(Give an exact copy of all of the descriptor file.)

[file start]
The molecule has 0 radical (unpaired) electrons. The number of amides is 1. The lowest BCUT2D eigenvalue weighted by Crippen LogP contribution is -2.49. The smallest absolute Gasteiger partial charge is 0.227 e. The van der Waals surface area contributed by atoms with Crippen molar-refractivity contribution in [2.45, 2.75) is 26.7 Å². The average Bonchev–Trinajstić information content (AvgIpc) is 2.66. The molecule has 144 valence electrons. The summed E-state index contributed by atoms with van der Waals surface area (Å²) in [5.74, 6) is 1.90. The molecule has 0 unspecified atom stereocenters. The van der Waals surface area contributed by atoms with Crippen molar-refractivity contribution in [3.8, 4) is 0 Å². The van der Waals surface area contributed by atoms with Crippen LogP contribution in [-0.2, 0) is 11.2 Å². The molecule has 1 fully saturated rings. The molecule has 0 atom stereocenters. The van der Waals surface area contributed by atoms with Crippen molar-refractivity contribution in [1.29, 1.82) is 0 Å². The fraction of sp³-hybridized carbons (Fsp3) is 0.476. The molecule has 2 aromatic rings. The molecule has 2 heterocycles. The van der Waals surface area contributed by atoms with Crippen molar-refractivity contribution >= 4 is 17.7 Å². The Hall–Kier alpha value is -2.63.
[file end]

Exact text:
The molecule has 0 radical (unpaired) electrons. The number of amides is 1. The lowest BCUT2D eigenvalue weighted by Crippen LogP contribution is -2.49. The smallest absolute Gasteiger partial charge is 0.227 e. The van der Waals surface area contributed by atoms with Crippen molar-refractivity contribution in [2.45, 2.75) is 26.7 Å². The average Bonchev–Trinajstić information content (AvgIpc) is 2.66. The molecule has 144 valence electrons. The summed E-state index contributed by atoms with van der Waals surface area (Å²) in [5.74, 6) is 1.90. The molecule has 0 unspecified atom stereocenters. The van der Waals surface area contributed by atoms with Crippen molar-refractivity contribution in [3.8, 4) is 0 Å². The van der Waals surface area contributed by atoms with Crippen LogP contribution in [-0.2, 0) is 11.2 Å². The molecule has 1 fully saturated rings. The molecule has 0 atom stereocenters. The van der Waals surface area contributed by atoms with Crippen molar-refractivity contribution in [1.29, 1.82) is 0 Å². The fraction of sp³-hybridized carbons (Fsp3) is 0.476. The molecule has 2 aromatic rings. The molecule has 2 heterocycles. The van der Waals surface area contributed by atoms with Crippen molar-refractivity contribution >= 4 is 17.7 Å². The Hall–Kier alpha value is -2.63.